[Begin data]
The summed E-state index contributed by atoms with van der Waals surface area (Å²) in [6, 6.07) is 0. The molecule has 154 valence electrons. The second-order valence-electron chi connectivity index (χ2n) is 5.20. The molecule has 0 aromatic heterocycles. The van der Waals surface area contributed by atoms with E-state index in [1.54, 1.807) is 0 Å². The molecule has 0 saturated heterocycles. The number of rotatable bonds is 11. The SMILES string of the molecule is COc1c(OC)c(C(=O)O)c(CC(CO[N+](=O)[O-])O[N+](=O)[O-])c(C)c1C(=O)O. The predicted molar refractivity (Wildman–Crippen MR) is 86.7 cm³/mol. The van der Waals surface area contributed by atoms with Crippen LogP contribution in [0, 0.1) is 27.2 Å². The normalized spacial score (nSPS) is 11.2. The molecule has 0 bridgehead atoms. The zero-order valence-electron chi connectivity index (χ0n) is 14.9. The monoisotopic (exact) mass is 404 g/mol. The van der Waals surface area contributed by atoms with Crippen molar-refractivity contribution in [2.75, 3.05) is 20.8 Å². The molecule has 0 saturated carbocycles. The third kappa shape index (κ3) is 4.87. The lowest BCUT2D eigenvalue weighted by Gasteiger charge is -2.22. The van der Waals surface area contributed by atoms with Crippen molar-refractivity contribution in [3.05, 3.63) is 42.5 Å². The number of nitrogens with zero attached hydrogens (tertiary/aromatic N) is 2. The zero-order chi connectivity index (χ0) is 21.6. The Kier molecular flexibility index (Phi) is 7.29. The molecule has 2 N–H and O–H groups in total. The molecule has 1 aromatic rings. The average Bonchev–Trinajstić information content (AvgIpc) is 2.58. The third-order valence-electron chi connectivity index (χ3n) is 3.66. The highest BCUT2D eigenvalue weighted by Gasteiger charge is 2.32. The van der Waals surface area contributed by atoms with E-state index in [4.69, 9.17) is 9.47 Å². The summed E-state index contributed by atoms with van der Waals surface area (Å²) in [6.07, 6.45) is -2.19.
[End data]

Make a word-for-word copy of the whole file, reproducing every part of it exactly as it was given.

The summed E-state index contributed by atoms with van der Waals surface area (Å²) in [6, 6.07) is 0. The molecule has 154 valence electrons. The second-order valence-electron chi connectivity index (χ2n) is 5.20. The molecule has 0 aromatic heterocycles. The van der Waals surface area contributed by atoms with E-state index in [1.54, 1.807) is 0 Å². The molecule has 0 saturated heterocycles. The number of rotatable bonds is 11. The SMILES string of the molecule is COc1c(OC)c(C(=O)O)c(CC(CO[N+](=O)[O-])O[N+](=O)[O-])c(C)c1C(=O)O. The predicted molar refractivity (Wildman–Crippen MR) is 86.7 cm³/mol. The van der Waals surface area contributed by atoms with Crippen LogP contribution in [0, 0.1) is 27.2 Å². The normalized spacial score (nSPS) is 11.2. The molecule has 0 bridgehead atoms. The zero-order valence-electron chi connectivity index (χ0n) is 14.9. The monoisotopic (exact) mass is 404 g/mol. The van der Waals surface area contributed by atoms with Crippen molar-refractivity contribution in [2.75, 3.05) is 20.8 Å². The molecule has 0 saturated carbocycles. The third kappa shape index (κ3) is 4.87. The lowest BCUT2D eigenvalue weighted by Gasteiger charge is -2.22. The van der Waals surface area contributed by atoms with Crippen molar-refractivity contribution in [3.05, 3.63) is 42.5 Å². The number of nitrogens with zero attached hydrogens (tertiary/aromatic N) is 2. The zero-order chi connectivity index (χ0) is 21.6. The Kier molecular flexibility index (Phi) is 7.29. The molecule has 2 N–H and O–H groups in total. The molecule has 1 aromatic rings. The average Bonchev–Trinajstić information content (AvgIpc) is 2.58. The third-order valence-electron chi connectivity index (χ3n) is 3.66. The highest BCUT2D eigenvalue weighted by Gasteiger charge is 2.32. The van der Waals surface area contributed by atoms with E-state index in [4.69, 9.17) is 9.47 Å². The summed E-state index contributed by atoms with van der Waals surface area (Å²) in [6.07, 6.45) is -2.19.